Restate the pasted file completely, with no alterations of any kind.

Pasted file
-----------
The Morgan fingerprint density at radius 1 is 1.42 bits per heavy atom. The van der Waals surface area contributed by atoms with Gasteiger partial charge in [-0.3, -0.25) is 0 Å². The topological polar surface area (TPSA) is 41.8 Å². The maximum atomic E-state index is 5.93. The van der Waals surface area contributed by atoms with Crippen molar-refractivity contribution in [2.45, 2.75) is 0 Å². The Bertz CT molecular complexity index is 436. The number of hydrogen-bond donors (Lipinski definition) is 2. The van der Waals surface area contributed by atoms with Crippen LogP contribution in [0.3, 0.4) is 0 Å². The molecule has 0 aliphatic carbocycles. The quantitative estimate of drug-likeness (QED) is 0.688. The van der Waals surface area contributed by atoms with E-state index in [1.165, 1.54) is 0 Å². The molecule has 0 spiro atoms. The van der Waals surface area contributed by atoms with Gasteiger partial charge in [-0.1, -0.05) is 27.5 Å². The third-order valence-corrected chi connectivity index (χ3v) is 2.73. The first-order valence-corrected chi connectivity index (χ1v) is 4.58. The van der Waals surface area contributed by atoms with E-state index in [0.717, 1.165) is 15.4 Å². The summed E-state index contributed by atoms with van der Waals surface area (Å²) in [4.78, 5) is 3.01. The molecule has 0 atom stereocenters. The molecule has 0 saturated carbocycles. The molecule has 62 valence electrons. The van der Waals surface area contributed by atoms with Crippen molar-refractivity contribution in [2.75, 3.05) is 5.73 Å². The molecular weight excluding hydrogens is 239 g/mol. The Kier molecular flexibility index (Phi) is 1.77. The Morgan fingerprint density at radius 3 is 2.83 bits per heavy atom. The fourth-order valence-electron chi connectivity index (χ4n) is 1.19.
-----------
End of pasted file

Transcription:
The Morgan fingerprint density at radius 1 is 1.42 bits per heavy atom. The van der Waals surface area contributed by atoms with Gasteiger partial charge in [-0.3, -0.25) is 0 Å². The topological polar surface area (TPSA) is 41.8 Å². The maximum atomic E-state index is 5.93. The van der Waals surface area contributed by atoms with Crippen molar-refractivity contribution in [2.45, 2.75) is 0 Å². The Bertz CT molecular complexity index is 436. The number of hydrogen-bond donors (Lipinski definition) is 2. The van der Waals surface area contributed by atoms with Crippen LogP contribution in [0.3, 0.4) is 0 Å². The molecule has 0 aliphatic carbocycles. The quantitative estimate of drug-likeness (QED) is 0.688. The van der Waals surface area contributed by atoms with E-state index in [1.165, 1.54) is 0 Å². The molecule has 0 spiro atoms. The van der Waals surface area contributed by atoms with Gasteiger partial charge in [-0.1, -0.05) is 27.5 Å². The third-order valence-corrected chi connectivity index (χ3v) is 2.73. The first-order valence-corrected chi connectivity index (χ1v) is 4.58. The van der Waals surface area contributed by atoms with E-state index in [0.717, 1.165) is 15.4 Å². The summed E-state index contributed by atoms with van der Waals surface area (Å²) in [4.78, 5) is 3.01. The molecule has 0 atom stereocenters. The molecule has 0 saturated carbocycles. The molecule has 62 valence electrons. The van der Waals surface area contributed by atoms with Crippen molar-refractivity contribution in [2.75, 3.05) is 5.73 Å². The molecular weight excluding hydrogens is 239 g/mol. The Kier molecular flexibility index (Phi) is 1.77. The Morgan fingerprint density at radius 3 is 2.83 bits per heavy atom. The fourth-order valence-electron chi connectivity index (χ4n) is 1.19.